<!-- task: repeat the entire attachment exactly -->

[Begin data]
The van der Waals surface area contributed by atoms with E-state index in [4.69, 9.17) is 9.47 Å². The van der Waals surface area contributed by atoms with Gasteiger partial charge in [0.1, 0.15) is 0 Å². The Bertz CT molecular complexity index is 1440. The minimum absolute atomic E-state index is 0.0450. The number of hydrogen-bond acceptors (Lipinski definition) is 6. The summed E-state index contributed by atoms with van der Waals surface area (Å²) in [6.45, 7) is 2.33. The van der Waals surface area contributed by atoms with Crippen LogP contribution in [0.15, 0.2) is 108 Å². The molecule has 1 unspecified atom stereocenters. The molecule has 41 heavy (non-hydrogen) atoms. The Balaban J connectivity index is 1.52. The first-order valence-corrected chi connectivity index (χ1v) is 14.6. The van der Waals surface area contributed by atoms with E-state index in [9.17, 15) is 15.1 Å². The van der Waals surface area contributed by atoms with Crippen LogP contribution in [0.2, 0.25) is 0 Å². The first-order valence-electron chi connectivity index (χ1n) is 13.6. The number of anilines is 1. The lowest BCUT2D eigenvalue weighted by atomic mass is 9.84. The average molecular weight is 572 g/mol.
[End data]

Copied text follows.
The van der Waals surface area contributed by atoms with E-state index in [4.69, 9.17) is 9.47 Å². The van der Waals surface area contributed by atoms with Gasteiger partial charge in [0.1, 0.15) is 0 Å². The Bertz CT molecular complexity index is 1440. The minimum absolute atomic E-state index is 0.0450. The number of hydrogen-bond acceptors (Lipinski definition) is 6. The summed E-state index contributed by atoms with van der Waals surface area (Å²) in [6.45, 7) is 2.33. The van der Waals surface area contributed by atoms with Crippen LogP contribution in [0.15, 0.2) is 108 Å². The molecule has 1 unspecified atom stereocenters. The molecule has 41 heavy (non-hydrogen) atoms. The Balaban J connectivity index is 1.52. The first-order valence-corrected chi connectivity index (χ1v) is 14.6. The van der Waals surface area contributed by atoms with E-state index in [9.17, 15) is 15.1 Å². The van der Waals surface area contributed by atoms with Crippen LogP contribution in [0.2, 0.25) is 0 Å². The first-order valence-electron chi connectivity index (χ1n) is 13.6. The number of anilines is 1. The lowest BCUT2D eigenvalue weighted by atomic mass is 9.84. The average molecular weight is 572 g/mol.